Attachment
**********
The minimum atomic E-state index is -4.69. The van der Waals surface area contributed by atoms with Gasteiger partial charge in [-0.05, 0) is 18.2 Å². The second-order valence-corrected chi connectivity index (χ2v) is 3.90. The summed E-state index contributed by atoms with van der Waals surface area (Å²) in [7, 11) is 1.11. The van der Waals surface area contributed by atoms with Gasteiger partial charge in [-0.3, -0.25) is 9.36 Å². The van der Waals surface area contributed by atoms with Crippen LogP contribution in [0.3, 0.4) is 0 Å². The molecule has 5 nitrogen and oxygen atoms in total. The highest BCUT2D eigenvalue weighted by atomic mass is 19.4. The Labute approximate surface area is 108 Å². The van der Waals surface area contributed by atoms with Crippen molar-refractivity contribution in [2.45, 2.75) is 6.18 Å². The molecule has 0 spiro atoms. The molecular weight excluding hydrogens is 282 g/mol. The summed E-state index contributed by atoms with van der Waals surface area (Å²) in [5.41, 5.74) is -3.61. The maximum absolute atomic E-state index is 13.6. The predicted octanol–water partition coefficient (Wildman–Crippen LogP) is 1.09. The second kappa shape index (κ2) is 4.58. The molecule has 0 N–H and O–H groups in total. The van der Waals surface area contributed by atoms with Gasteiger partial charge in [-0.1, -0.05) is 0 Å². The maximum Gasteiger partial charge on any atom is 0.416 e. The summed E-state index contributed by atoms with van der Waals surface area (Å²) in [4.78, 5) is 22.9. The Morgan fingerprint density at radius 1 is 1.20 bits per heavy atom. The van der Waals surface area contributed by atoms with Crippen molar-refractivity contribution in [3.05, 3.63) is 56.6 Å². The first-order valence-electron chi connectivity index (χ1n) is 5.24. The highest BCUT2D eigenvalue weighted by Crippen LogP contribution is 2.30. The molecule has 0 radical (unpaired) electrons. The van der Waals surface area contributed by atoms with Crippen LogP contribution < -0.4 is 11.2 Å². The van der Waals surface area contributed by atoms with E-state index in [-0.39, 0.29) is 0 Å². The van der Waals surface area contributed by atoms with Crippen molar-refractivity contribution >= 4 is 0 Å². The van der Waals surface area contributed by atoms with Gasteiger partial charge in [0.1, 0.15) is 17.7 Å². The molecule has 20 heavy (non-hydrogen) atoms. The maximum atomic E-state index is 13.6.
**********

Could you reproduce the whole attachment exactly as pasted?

The minimum atomic E-state index is -4.69. The van der Waals surface area contributed by atoms with Gasteiger partial charge in [-0.05, 0) is 18.2 Å². The second-order valence-corrected chi connectivity index (χ2v) is 3.90. The summed E-state index contributed by atoms with van der Waals surface area (Å²) in [7, 11) is 1.11. The van der Waals surface area contributed by atoms with Gasteiger partial charge in [-0.3, -0.25) is 9.36 Å². The van der Waals surface area contributed by atoms with Crippen LogP contribution in [0.3, 0.4) is 0 Å². The molecule has 5 nitrogen and oxygen atoms in total. The highest BCUT2D eigenvalue weighted by atomic mass is 19.4. The Labute approximate surface area is 108 Å². The van der Waals surface area contributed by atoms with Crippen molar-refractivity contribution in [2.45, 2.75) is 6.18 Å². The molecule has 0 spiro atoms. The molecular weight excluding hydrogens is 282 g/mol. The summed E-state index contributed by atoms with van der Waals surface area (Å²) in [5.41, 5.74) is -3.61. The maximum absolute atomic E-state index is 13.6. The predicted octanol–water partition coefficient (Wildman–Crippen LogP) is 1.09. The second kappa shape index (κ2) is 4.58. The molecule has 0 N–H and O–H groups in total. The van der Waals surface area contributed by atoms with Gasteiger partial charge in [-0.1, -0.05) is 0 Å². The maximum Gasteiger partial charge on any atom is 0.416 e. The summed E-state index contributed by atoms with van der Waals surface area (Å²) in [4.78, 5) is 22.9. The Morgan fingerprint density at radius 1 is 1.20 bits per heavy atom. The van der Waals surface area contributed by atoms with Crippen molar-refractivity contribution in [3.05, 3.63) is 56.6 Å². The first-order valence-electron chi connectivity index (χ1n) is 5.24. The highest BCUT2D eigenvalue weighted by Crippen LogP contribution is 2.30. The molecule has 0 radical (unpaired) electrons. The van der Waals surface area contributed by atoms with Crippen LogP contribution < -0.4 is 11.2 Å². The van der Waals surface area contributed by atoms with E-state index in [-0.39, 0.29) is 0 Å². The van der Waals surface area contributed by atoms with Crippen molar-refractivity contribution >= 4 is 0 Å². The van der Waals surface area contributed by atoms with Gasteiger partial charge in [0.1, 0.15) is 17.7 Å². The molecule has 20 heavy (non-hydrogen) atoms. The maximum atomic E-state index is 13.6.